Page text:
to link their self-esteem to events and more likely to take things at face value."
Mindfulness also makes people feel more connected to other peoplethat empathic
feeling of being "at one with the universe." Mindfulness boosts
your awareness of how you interpret and react to what's happening in your mind.
It increases the gap between emotional impulse and action, allowing you to do
what Buddhists call recognizing the spark before the flame. Focusing on the present
reboots your mind so you can respond thoughtfully rather than automatically. Instead
of lashing out in anger, backing down in fear, or mindlessly indulging a passing
craving, you get the opportunity to say to yourself, "This is the emotion
I'm feeling. How should I respond?" Mindfulness increases self-control;
since you're not getting thrown by threats to your self-esteem, you're better
able to regulate your behavior. That's the other irony: Inhabiting your own mind
more fully has a powerful effect on your interactions with others.
course, during a flare-up with your significant other it's rarely practical to
duck out and savor a raisin. But there's a simple exercise you can do anywhere,
anytime to induce mindfulness: Breathe. As it turns out, the advice my friend
got in the desert was spot-on. There's no better way to bring yourself into the
present moment than to focus on your breathing. Because you're placing your awareness
on what's happening right now, you propel yourself powerfully into the present
moment. For many, focusing on the breath is the preferred method of orienting
themselves to the nownot because the breath has some magical property, but
because it's always there with you.
To make the most of time, lose track of it (flow).
the most complete way of living in the moment is the state of total absorption
psychologists call flow. Flow occurs when you're so engrossed in a task that you
lose track of everything else around you. Flow embodies an apparent paradox: How
can you be living in the moment if you're not even aware of the moment? The depth
of engagement absorbs you powerfully, keeping attention so focused that distractions
cannot penetrate. You focus so intensely on what you're doing that you're unaware
of the passage of time. Hours can pass without you noticing. Flow is an elusive
state. As with romance or sleep, you can't just will yourself into itall
you can do is set the stage, creating the optimal conditions for it to occur.
first requirement for flow is to set a goal
that's challenging but not unattainablesomething you have to marshal your
resources and stretch yourself to achieve. The task should be matched to your
ability levelnot so difficult that you'll feel stressed,
but not so easy that you'll get bored. In flow, you're firing on all cylinders
to rise to a challenge. To
set the stage for flow, goals need to be clearly defined so that you always know
your next step. "It could be playing the next bar in a scroll of music,
or finding the next foothold if you're a rock climber, or turning the page if
you're reading a good novel," says Mihaly Csikszentmihalyi, the psychologist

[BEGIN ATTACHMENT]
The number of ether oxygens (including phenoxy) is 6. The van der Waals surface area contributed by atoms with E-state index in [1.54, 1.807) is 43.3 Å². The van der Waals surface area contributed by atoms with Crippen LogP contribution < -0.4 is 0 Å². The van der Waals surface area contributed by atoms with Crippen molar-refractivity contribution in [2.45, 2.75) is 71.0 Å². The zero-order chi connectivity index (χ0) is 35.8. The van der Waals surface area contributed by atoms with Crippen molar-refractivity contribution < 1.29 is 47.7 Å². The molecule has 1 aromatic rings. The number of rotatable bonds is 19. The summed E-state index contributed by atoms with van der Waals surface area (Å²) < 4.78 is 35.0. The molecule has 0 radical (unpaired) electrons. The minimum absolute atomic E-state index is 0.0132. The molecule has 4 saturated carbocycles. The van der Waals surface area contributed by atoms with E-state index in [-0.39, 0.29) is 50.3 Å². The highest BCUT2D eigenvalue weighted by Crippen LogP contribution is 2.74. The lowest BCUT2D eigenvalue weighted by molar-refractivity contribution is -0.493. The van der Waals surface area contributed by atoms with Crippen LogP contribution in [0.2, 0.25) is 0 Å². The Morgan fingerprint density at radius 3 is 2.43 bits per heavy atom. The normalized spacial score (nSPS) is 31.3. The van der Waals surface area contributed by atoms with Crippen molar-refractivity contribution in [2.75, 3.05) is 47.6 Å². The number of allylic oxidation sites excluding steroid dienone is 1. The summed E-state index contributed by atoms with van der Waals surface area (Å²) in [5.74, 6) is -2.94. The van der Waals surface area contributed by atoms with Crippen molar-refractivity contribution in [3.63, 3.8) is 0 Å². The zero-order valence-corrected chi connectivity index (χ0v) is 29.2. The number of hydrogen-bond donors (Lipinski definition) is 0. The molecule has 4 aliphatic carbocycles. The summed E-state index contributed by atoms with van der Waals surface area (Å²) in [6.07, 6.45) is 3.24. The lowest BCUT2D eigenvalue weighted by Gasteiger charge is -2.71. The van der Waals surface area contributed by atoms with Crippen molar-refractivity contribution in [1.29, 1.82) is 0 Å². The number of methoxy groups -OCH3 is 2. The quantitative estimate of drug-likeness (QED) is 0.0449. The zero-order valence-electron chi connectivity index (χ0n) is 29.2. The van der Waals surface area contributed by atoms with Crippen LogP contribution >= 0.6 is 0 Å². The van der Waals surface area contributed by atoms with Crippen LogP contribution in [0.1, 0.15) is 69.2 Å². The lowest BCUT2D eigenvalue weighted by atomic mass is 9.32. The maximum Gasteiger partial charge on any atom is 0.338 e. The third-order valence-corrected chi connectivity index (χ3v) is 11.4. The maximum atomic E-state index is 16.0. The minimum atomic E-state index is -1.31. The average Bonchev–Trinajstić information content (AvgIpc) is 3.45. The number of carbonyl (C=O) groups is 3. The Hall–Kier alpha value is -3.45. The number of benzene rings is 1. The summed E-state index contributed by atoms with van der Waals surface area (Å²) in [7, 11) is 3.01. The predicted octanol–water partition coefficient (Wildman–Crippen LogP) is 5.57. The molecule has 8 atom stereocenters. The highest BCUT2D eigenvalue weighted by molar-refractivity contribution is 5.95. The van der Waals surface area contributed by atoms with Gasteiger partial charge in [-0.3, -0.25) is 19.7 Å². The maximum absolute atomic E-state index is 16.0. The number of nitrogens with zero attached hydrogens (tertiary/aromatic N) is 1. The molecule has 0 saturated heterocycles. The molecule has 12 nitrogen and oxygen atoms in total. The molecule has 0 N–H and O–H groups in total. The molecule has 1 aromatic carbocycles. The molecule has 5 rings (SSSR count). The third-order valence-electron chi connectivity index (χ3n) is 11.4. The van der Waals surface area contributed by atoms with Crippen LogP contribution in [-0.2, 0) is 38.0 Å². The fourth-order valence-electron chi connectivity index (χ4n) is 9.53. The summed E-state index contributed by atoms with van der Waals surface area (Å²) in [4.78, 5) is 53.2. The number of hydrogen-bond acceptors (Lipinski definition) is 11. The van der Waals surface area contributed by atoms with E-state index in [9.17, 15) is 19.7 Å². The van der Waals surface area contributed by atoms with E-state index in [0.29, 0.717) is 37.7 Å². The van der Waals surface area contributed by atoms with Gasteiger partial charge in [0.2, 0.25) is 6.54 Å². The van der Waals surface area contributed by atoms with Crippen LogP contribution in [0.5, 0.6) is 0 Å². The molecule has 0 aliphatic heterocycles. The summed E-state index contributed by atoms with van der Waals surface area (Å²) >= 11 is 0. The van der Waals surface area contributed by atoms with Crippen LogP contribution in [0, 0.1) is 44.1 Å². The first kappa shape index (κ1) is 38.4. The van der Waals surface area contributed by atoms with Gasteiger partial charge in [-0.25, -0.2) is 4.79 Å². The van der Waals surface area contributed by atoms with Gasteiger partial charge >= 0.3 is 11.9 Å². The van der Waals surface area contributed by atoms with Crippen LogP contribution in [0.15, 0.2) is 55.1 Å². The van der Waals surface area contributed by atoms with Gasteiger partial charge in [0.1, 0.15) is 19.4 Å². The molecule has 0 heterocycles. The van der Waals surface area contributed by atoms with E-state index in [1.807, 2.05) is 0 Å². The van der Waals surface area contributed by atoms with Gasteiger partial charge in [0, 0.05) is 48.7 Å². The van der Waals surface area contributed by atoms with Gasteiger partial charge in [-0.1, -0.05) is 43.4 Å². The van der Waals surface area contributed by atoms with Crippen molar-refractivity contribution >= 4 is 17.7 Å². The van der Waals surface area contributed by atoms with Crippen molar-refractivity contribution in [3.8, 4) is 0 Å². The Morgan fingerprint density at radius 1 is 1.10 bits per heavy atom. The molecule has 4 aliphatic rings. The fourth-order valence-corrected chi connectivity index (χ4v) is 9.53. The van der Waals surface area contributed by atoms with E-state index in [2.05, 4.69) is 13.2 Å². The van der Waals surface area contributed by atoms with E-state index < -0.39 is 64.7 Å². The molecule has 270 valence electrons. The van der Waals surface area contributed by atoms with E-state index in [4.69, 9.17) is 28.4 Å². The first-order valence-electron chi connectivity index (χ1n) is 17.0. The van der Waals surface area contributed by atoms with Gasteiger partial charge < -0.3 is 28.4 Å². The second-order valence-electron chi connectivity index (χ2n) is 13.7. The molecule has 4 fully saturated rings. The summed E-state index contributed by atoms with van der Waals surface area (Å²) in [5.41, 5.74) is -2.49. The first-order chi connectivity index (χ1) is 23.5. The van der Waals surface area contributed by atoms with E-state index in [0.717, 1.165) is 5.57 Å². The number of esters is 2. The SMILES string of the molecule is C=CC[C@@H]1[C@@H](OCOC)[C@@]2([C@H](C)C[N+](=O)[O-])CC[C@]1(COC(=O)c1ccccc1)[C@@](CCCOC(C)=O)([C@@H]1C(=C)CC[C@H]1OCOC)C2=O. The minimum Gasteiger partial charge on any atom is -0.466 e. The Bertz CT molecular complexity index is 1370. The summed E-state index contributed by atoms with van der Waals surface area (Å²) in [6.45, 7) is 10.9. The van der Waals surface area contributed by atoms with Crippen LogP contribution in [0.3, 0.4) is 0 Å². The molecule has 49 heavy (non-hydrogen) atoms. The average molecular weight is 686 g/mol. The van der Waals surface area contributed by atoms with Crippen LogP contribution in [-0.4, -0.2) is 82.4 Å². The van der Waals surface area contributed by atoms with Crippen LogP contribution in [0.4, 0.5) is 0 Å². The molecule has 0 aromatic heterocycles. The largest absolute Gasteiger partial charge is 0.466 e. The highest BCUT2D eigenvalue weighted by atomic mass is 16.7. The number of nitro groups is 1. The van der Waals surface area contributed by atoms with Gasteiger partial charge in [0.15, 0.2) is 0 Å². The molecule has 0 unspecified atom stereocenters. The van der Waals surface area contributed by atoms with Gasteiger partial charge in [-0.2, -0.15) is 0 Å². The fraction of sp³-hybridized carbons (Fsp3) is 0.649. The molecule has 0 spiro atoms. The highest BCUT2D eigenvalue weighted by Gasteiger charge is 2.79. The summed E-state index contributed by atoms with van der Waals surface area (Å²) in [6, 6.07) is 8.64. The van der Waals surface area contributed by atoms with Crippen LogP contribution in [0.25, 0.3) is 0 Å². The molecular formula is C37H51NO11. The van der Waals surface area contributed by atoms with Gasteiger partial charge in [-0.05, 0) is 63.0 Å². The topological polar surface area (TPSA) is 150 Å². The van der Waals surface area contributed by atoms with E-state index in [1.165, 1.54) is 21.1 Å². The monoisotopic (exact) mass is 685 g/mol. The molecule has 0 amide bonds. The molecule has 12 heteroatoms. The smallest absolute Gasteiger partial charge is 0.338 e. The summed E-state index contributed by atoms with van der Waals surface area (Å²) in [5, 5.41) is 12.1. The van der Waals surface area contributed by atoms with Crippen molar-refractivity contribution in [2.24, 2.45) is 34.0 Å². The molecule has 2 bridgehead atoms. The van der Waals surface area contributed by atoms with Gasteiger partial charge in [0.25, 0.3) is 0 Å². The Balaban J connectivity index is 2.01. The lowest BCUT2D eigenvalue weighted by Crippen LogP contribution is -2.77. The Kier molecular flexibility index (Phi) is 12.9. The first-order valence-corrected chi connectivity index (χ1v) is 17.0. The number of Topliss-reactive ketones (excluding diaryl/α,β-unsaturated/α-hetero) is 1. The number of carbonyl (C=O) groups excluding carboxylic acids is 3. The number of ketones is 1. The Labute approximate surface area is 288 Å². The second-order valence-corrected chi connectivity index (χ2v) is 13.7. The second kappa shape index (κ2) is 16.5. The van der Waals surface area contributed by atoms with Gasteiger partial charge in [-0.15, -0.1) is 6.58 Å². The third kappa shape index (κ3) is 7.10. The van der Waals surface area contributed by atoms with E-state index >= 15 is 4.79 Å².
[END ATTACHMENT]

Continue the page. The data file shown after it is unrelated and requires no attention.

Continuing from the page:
who first defined the concept of flow. "At the same time, you're kind
also need to set up the task in such a way that you receive direct and immediate
feedback; with your successes and failures apparent, you can seamlessly adjust
your behavior. A climber on the mountain knows immediately if his foothold is
secure; a pianist knows instantly when she's played the wrong note. As your attentional
focus narrows, self-consciousness evaporates. You feel as if your awareness merges
with the action you're performing. You feel a sense of personal mastery over the
situation, and the activity is so intrinsically rewarding that although the task
is difficult, action feels effortless.
If something is bothering you, move toward it rather than away from it (acceptance).
all have pain in our lives, whether it's the ex we still long for, the jackhammer
snarling across the street, or the sudden wave of anxiety when we get up to give
a speech. If we let them, such irritants can distract us from the enjoyment of
life. Paradoxically, the obvious responsefocusing on the problem in order
to combat and overcome itoften makes it worse, argues Stephen Hayes, a psychologist
at the University of Nevada. The
mind's natural tendency when faced with pain is to attempt to avoid itby
trying to resist unpleasant thoughts, feelings, and sensations. When we lose a
love, for instance, we fight our feelings of heartbreak. As we get older, we work
feverishly to recapture our youth. When we're sitting in the dentist's chair waiting
for a painful root canal, we wish we were anywhere but there. But in many cases,
negative feelings and situations can't be avoidedand resisting them only
magnifies the pain. The
problem is we have not just primary emotions but also secondary onesemotions
about other emotions. We get stressed out and then think, "I wish I weren't
so stressed out." The primary emotion is stress over your workload. The
secondary emotion is feeling, "I hate being stressed."
doesn't have to be this way. The solution is acceptanceletting the emotion
be there. That is, being open to the way things are in each moment without trying
to manipulate or change the experiencewithout judging it, clinging to it,
or pushing it away. The present moment can only be as it is. Trying to change